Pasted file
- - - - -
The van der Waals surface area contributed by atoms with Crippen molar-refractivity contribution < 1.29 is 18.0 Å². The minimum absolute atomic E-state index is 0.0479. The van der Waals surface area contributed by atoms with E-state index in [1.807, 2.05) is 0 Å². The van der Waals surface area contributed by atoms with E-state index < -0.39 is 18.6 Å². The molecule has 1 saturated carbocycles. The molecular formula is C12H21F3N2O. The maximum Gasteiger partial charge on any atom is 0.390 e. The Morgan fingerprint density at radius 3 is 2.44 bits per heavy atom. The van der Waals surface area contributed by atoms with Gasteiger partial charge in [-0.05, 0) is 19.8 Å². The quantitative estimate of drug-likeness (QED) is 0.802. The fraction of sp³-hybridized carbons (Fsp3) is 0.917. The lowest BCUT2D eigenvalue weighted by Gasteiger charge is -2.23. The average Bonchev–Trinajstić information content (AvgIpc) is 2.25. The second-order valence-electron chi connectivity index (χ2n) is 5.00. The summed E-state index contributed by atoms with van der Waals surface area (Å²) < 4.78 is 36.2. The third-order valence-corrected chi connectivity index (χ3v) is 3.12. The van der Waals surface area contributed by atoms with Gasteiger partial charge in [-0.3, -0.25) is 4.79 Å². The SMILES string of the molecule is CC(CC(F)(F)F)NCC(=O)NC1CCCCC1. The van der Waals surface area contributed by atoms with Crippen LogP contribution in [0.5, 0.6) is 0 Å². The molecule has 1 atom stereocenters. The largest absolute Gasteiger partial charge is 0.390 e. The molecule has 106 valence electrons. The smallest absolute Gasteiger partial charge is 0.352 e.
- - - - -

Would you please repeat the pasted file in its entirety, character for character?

The van der Waals surface area contributed by atoms with Crippen molar-refractivity contribution < 1.29 is 18.0 Å². The minimum absolute atomic E-state index is 0.0479. The van der Waals surface area contributed by atoms with E-state index in [1.807, 2.05) is 0 Å². The van der Waals surface area contributed by atoms with E-state index < -0.39 is 18.6 Å². The molecule has 1 saturated carbocycles. The molecular formula is C12H21F3N2O. The maximum Gasteiger partial charge on any atom is 0.390 e. The Morgan fingerprint density at radius 3 is 2.44 bits per heavy atom. The van der Waals surface area contributed by atoms with Gasteiger partial charge in [-0.05, 0) is 19.8 Å². The quantitative estimate of drug-likeness (QED) is 0.802. The fraction of sp³-hybridized carbons (Fsp3) is 0.917. The lowest BCUT2D eigenvalue weighted by Gasteiger charge is -2.23. The average Bonchev–Trinajstić information content (AvgIpc) is 2.25. The second-order valence-electron chi connectivity index (χ2n) is 5.00. The summed E-state index contributed by atoms with van der Waals surface area (Å²) < 4.78 is 36.2. The third-order valence-corrected chi connectivity index (χ3v) is 3.12. The van der Waals surface area contributed by atoms with Gasteiger partial charge in [-0.3, -0.25) is 4.79 Å². The SMILES string of the molecule is CC(CC(F)(F)F)NCC(=O)NC1CCCCC1. The van der Waals surface area contributed by atoms with Crippen LogP contribution in [0.5, 0.6) is 0 Å². The molecule has 1 atom stereocenters. The largest absolute Gasteiger partial charge is 0.390 e. The molecule has 106 valence electrons. The smallest absolute Gasteiger partial charge is 0.352 e.